I'm short on time today, but what else is new. My time restrictions are a little tighter today, so I'm going to do a quick rundown of some horror-themed reading material.
I work in a comic shop, which means that lately most of my reading has been of the 4-color kind. A lot of people tend to look down on that, even if they can appreciate that comics can be intellectually stimulating, it's still seen as a guilty pleasure. Frankly, I'm okay with that, even though I think a lot of comic writers deserve recognition from circles larger than just the comic book 'geeks'. My recommendation is one of those writers.
Anybody who's visited this blog more than once has probably heard me mention Warren Ellis, if not you've probably seen the link to his website on the right side of your screen. He's one of the most prolific writers in comics today, with never less than 4 series going on at the same time. He writes constantly, with varying levels of quality, but when he's good, he's peerless. Well, he's maybe second to Alan Moore, but no one today is at that level. One of the most interesting things about Mr. Ellis' career is his dedication to smaller, more personal projects while still continuing his higher-profile work for larger publishers. One of these books is Fell, a slight experiment in form, with it being much shorter than a normal comic, but without any advertisements, each issue being a self contained story, and all cheaper than just about any other book out there. He's stated that his reason for this book is the sympathy he felt for fans at conventions who wanted him to sign blank pieces of paper, saying they just can't afford to buy comics regularly.
Fell plays right into my interests, with it's incredibly creepy and disturbingly gruesome mysteries, and the fact that it's all self-contained. I've been really interested in condensing information lately, getting out as much information as possible for the least amount of exposition. Fell, despite having only 22 pages to tell an entire story, never overcrowds the panel with dialogue or narration. Warren Ellis has always had respect for the artist, and always gives enough room for the art to convey the emotion. Speaking of the art, Ben Templesmith gained fame in horror circles for 30 Days of Night(probably one of the most overrated comics in recent years, by the way), but his art never really impressed me before now. He's a great artist, but he always struck me as wrong for comics, since his style is so abstract. It's usually too dark and sketchy to make out any action. With Fell, however, he reigns back his normal style and makes it much more linear and clearer to the eye without losing anything of what makes his art unique.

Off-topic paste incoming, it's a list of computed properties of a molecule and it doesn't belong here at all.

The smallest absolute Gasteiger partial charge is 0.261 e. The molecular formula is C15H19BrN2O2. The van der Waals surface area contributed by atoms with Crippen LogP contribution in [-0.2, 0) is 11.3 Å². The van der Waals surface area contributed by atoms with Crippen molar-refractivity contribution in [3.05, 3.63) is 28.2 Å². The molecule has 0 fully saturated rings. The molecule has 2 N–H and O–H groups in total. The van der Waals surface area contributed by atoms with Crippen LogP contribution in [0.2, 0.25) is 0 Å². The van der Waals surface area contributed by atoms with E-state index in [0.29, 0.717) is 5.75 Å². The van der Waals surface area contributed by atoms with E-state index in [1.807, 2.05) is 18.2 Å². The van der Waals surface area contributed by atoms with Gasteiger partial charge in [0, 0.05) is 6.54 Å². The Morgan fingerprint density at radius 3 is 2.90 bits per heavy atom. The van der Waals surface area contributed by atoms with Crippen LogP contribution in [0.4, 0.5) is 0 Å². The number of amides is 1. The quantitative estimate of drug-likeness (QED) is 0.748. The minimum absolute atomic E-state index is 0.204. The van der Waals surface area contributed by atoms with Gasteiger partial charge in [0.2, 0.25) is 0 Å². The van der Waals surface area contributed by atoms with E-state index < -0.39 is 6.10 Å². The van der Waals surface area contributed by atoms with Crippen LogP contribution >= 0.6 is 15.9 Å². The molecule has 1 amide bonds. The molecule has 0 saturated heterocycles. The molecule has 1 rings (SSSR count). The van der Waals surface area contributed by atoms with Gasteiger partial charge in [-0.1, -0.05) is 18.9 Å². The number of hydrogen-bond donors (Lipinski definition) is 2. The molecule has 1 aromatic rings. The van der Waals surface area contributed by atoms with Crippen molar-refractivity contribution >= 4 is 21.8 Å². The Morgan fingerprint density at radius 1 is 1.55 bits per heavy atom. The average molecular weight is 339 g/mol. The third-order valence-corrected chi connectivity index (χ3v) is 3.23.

The book only has 6 issues out so far, and since it's one of Warren Ellis' 'personal' projects, it's not very regular, but it's worth getting into. Ironically enough the book has gone through multiple printings, and finding the first couple issues of this 'cheap' comic could be quite pricey.
On the subject of Warren Ellis, I must also recommend the series 'Planetary'. It isn't a horror book by any means, but it should appeal to any horror fan(they go to Monster Island in one issue. Another has a giant Praying Mantis). Now is a GREAT time to get into the series, and I say that because the final issue just came out last week. The reason it's great to get into this series now that it's over is because you can read the entire story in one go, as opposed to the interminable wait we fans had during it's regular run. Although the final issue came out last week, the previous issue came out in 2005.
Now that the series is over, I can't say that it's the greatest comic book currently being published, which rest assured it was during most of it's run. The series starts slowly, and may be off putting to some readers due it's format. The series follows a team of archaeologists who specialize in the bizarre, and these people don't take a very active role in events for the first part of the run. It's weird, the book ending just before, or starting just after, big events take place. Big events happen, but you usually only hear about them for awhile. Once the book picks up though, everything becomes worthwhile, as mysteries unfold so ingeniously that you often don't even realize there's a mystery there until it's solved. The book is really an outlet for Warren Ellis' varied ideas, and a place to play around with every genre imaginable, touching on horror, sci-fi, superheroes, mysticism, 50s style sci-fi, aboriginal legends, and metaphysical philosophies.
It really is an excellent book, and well worth the money spent on a collection of trade paperbacks. So go buy it!